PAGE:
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Tonight I prepared some beef stroganoff with a recipe from allrecipes.com as a rough guide. It came out really well, except that the meat was very tough.

I bought the meat pre-cut as "stew meat," as recommended by the guy at the meat counter at the supermarket, and thus not specifically chuck roast. I bought it last weekend, expecting to prepare it that day, but plans changed, so I didn't prepare it until now.

I covered the meat (~1 lbs, cut up) with some white flour, then browned it until it was maybe 70% brown (a little red still visible), prepared the rest of the sauce, then let the sauce and meat simmer for an hour.

Did I brown the meat too fast? Did letting it sit in the fridge for a couple days make it more tough?

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Was it chuck roast as called for by that recipe? –  Jefromi Mar 21 '12 at 1:54
    
@Jefromi: Good question, but not really... it was "stew meat." Probably ends and odd pieces I'm guessing... –  Flimzy Mar 21 '12 at 1:55
    
I think your question is probably a duplicate of cooking.stackexchange.com/questions/13352/… or maybe cooking.stackexchange.com/questions/9920/… –  Jefromi Mar 21 '12 at 3:05
    
@Jefromi: Yes, thank you... I searched the site before asking, but didn't come across those. –  Flimzy Mar 21 '12 at 3:12

5 Answers 5

up vote 8 down vote accepted

Supermarket 'stew beef' is notoriously unreliable. Its often just scraps of beef that the butcher or market can't sell otherwise. My stews were hit and miss for years while I tried to tweak cooking time and such. But then one day I watched a movie on rouxbe.com (paywall, sorry) and they talked about not using 'stew beef' - its often too lean and doesn't have the 'stuff' to produce tender, but juicy bits. They strongly recommended cutting up your own from a chuck....and they were so, so, so right.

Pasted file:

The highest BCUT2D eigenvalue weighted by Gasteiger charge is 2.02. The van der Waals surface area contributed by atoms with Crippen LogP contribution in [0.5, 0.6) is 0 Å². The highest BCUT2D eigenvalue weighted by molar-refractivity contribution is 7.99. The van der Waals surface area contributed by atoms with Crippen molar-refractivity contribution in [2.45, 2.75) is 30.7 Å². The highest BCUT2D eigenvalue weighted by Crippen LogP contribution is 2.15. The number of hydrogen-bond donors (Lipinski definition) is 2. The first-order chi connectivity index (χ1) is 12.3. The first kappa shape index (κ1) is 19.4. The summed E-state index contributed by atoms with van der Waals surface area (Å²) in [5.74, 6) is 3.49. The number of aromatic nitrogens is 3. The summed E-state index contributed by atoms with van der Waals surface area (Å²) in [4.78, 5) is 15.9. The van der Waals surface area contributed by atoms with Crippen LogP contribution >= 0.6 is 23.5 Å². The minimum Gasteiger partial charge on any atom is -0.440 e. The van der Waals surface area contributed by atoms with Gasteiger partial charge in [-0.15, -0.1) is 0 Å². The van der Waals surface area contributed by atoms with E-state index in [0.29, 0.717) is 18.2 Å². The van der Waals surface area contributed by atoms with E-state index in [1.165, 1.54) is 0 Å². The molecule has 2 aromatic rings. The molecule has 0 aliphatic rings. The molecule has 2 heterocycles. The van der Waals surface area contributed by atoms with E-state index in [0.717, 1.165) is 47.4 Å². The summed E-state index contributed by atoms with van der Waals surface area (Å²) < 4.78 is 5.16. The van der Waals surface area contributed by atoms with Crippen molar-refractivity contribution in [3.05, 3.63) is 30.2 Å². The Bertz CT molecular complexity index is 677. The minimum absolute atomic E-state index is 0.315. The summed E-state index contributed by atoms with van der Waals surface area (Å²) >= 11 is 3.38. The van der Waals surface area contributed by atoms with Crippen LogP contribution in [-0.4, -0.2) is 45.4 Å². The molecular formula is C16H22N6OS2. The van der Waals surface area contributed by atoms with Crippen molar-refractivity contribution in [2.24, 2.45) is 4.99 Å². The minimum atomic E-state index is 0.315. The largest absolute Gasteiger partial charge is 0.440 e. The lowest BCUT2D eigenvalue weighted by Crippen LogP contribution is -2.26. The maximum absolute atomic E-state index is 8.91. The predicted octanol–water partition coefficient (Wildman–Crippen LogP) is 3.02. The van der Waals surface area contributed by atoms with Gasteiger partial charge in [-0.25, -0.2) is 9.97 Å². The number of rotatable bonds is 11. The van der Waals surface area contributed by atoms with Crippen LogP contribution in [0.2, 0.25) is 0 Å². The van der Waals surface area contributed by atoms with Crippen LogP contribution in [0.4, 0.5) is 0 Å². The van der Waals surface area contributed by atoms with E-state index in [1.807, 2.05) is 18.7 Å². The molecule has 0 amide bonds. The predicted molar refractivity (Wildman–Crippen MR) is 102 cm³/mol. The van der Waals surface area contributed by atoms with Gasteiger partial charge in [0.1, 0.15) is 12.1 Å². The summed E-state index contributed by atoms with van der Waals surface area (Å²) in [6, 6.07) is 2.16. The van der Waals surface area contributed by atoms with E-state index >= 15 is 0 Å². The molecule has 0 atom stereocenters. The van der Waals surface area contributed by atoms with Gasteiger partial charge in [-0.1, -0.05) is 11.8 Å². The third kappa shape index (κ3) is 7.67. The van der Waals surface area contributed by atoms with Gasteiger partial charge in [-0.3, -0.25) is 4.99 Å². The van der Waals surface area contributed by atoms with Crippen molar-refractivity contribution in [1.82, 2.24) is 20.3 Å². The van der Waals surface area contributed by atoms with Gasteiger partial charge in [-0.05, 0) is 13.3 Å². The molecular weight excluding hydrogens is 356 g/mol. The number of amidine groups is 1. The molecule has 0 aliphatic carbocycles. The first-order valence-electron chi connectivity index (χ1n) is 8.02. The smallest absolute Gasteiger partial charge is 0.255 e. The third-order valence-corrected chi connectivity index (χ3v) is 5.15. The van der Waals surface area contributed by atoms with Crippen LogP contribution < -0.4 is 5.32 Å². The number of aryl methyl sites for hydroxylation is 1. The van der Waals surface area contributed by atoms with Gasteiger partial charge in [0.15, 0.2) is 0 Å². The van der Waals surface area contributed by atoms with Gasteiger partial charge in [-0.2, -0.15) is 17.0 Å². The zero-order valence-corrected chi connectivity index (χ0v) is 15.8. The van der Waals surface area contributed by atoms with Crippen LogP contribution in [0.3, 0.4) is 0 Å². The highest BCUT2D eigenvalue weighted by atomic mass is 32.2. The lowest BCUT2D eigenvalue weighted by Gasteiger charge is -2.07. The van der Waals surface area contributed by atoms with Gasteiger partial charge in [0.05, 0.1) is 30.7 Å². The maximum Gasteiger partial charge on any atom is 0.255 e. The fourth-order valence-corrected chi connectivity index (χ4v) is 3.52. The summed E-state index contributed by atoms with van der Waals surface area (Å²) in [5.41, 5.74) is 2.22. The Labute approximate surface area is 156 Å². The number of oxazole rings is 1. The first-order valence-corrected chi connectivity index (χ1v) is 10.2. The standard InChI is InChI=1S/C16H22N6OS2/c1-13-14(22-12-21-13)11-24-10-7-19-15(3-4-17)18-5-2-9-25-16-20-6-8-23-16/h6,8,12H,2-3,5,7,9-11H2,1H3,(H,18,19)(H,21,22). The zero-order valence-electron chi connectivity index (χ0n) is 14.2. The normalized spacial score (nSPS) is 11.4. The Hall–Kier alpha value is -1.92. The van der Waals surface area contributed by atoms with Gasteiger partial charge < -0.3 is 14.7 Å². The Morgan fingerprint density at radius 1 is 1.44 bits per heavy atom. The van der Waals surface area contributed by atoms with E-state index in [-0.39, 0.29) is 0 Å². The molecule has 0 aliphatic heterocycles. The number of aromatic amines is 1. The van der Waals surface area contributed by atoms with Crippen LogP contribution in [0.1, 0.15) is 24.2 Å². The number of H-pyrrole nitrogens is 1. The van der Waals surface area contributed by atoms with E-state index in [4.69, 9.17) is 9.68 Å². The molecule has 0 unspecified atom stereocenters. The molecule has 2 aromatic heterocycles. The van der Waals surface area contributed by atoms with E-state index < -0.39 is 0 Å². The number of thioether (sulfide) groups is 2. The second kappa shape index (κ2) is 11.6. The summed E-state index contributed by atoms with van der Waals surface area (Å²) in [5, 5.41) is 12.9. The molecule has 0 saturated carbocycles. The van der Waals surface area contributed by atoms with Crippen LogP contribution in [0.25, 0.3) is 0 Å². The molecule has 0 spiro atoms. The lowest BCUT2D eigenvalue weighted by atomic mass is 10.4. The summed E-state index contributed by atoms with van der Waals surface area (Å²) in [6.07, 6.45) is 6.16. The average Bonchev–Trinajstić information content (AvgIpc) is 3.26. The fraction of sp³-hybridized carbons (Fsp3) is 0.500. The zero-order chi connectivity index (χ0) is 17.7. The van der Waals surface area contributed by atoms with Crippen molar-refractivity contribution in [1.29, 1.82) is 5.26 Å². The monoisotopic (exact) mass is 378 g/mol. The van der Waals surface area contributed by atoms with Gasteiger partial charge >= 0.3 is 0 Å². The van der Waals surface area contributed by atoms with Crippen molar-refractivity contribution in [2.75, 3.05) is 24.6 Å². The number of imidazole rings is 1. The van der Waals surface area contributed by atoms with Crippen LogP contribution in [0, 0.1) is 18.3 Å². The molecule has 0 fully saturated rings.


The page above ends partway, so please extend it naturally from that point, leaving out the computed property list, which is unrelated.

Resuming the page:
In short, cutting up your own chuck is by far the better route - if you're looking for 'stew beef'.

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A good butcher will be able to provide this too. Supermarket stuff is generally awful –  NBenatar Mar 25 at 21:50

Strongonaff is supposed to be made with a tender cut like the fillet that has only been cooked for a couple of minutes at most. The short cooking times mean that stewing meat would not have sufficient time for the collegen to denature into gelatin and make the meat tender.

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American stroganoff is more like a stew as opposed to the quick-sauteed dish we're more familiar with in Europe. –  ElendilTheTall Jul 4 '12 at 10:02

Around here, "stew meat" is usually cut into fairly large (1"-1.5") cubes. If yours was like that and you didn't cut it into smaller pieces as the recipe calls for, you should try that next time -- narrow strips cut across the grain will cook fairly quickly and won't be nearly as tough as the larger chunks. Strips are also more traditional for stroganoff.

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I cut them a bit smaller than they came, but did decide they were still too big in the end, so yes, I will be using smaller pieces in the future. Thanks for the tip. –  Flimzy Mar 21 '12 at 4:31

I encountered exactly the same problem the same time I did beef stroganoff. Stew meat needs to cook for a long time to become tender. Try letting it simmer 30 min more.

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What I like to do is buy shortribs (on the bone) and braise them for my beef stroganoff. It's a fair amount of work, as you have to make beef stock (or buy if you so prefer, but I find homemade beef stock to be vastly superior to store brands), make the braising liquid (I like to use a red wine reduction along with beef stock and some herbs) and then braise. You get the tastiest beef you'll ever have out of it though.

Thomas Keller has a great beef stroganoff using this method in his Ad Hoc at Home cookbook.

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